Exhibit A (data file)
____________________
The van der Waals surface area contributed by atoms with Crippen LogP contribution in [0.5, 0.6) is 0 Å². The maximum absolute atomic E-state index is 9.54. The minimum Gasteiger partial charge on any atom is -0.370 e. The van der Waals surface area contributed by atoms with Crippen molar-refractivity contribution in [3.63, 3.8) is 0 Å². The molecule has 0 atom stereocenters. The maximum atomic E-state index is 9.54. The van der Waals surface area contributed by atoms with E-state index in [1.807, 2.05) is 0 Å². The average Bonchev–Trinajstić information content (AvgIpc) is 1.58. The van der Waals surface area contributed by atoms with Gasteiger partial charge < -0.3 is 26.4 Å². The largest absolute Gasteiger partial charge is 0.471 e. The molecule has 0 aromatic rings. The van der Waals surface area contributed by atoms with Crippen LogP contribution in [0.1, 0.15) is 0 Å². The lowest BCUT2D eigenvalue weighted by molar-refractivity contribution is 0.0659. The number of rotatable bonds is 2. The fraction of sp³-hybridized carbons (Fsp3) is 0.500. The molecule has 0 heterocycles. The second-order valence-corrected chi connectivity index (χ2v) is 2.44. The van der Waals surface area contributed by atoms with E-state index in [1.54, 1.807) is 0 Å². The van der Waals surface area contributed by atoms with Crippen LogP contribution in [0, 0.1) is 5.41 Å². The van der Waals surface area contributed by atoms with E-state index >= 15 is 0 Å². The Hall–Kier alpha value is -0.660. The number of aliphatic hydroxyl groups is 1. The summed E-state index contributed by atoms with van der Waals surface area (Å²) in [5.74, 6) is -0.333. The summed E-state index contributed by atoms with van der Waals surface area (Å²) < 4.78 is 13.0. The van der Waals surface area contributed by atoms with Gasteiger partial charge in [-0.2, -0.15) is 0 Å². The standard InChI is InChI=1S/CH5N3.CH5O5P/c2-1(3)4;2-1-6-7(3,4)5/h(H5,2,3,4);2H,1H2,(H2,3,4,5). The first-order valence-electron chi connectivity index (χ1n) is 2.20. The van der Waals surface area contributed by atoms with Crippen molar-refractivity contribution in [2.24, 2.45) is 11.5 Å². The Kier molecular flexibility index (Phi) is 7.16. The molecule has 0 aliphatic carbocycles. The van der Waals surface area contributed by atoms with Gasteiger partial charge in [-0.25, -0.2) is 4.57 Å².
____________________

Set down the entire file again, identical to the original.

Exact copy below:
The van der Waals surface area contributed by atoms with Crippen LogP contribution in [0.5, 0.6) is 0 Å². The maximum absolute atomic E-state index is 9.54. The minimum Gasteiger partial charge on any atom is -0.370 e. The van der Waals surface area contributed by atoms with Crippen molar-refractivity contribution in [3.63, 3.8) is 0 Å². The molecule has 0 atom stereocenters. The maximum atomic E-state index is 9.54. The van der Waals surface area contributed by atoms with E-state index in [1.807, 2.05) is 0 Å². The average Bonchev–Trinajstić information content (AvgIpc) is 1.58. The van der Waals surface area contributed by atoms with Gasteiger partial charge < -0.3 is 26.4 Å². The largest absolute Gasteiger partial charge is 0.471 e. The molecule has 0 aromatic rings. The van der Waals surface area contributed by atoms with Crippen LogP contribution in [0.1, 0.15) is 0 Å². The lowest BCUT2D eigenvalue weighted by molar-refractivity contribution is 0.0659. The number of rotatable bonds is 2. The fraction of sp³-hybridized carbons (Fsp3) is 0.500. The molecule has 0 heterocycles. The second-order valence-corrected chi connectivity index (χ2v) is 2.44. The van der Waals surface area contributed by atoms with E-state index in [1.54, 1.807) is 0 Å². The van der Waals surface area contributed by atoms with Crippen LogP contribution in [0, 0.1) is 5.41 Å². The van der Waals surface area contributed by atoms with E-state index >= 15 is 0 Å². The Hall–Kier alpha value is -0.660. The number of aliphatic hydroxyl groups is 1. The summed E-state index contributed by atoms with van der Waals surface area (Å²) in [5.74, 6) is -0.333. The summed E-state index contributed by atoms with van der Waals surface area (Å²) < 4.78 is 13.0. The van der Waals surface area contributed by atoms with Gasteiger partial charge in [-0.2, -0.15) is 0 Å². The standard InChI is InChI=1S/CH5N3.CH5O5P/c2-1(3)4;2-1-6-7(3,4)5/h(H5,2,3,4);2H,1H2,(H2,3,4,5). The first-order valence-electron chi connectivity index (χ1n) is 2.20. The van der Waals surface area contributed by atoms with Crippen molar-refractivity contribution in [2.24, 2.45) is 11.5 Å². The Kier molecular flexibility index (Phi) is 7.16. The molecule has 0 aliphatic carbocycles. The van der Waals surface area contributed by atoms with Gasteiger partial charge in [-0.25, -0.2) is 4.57 Å².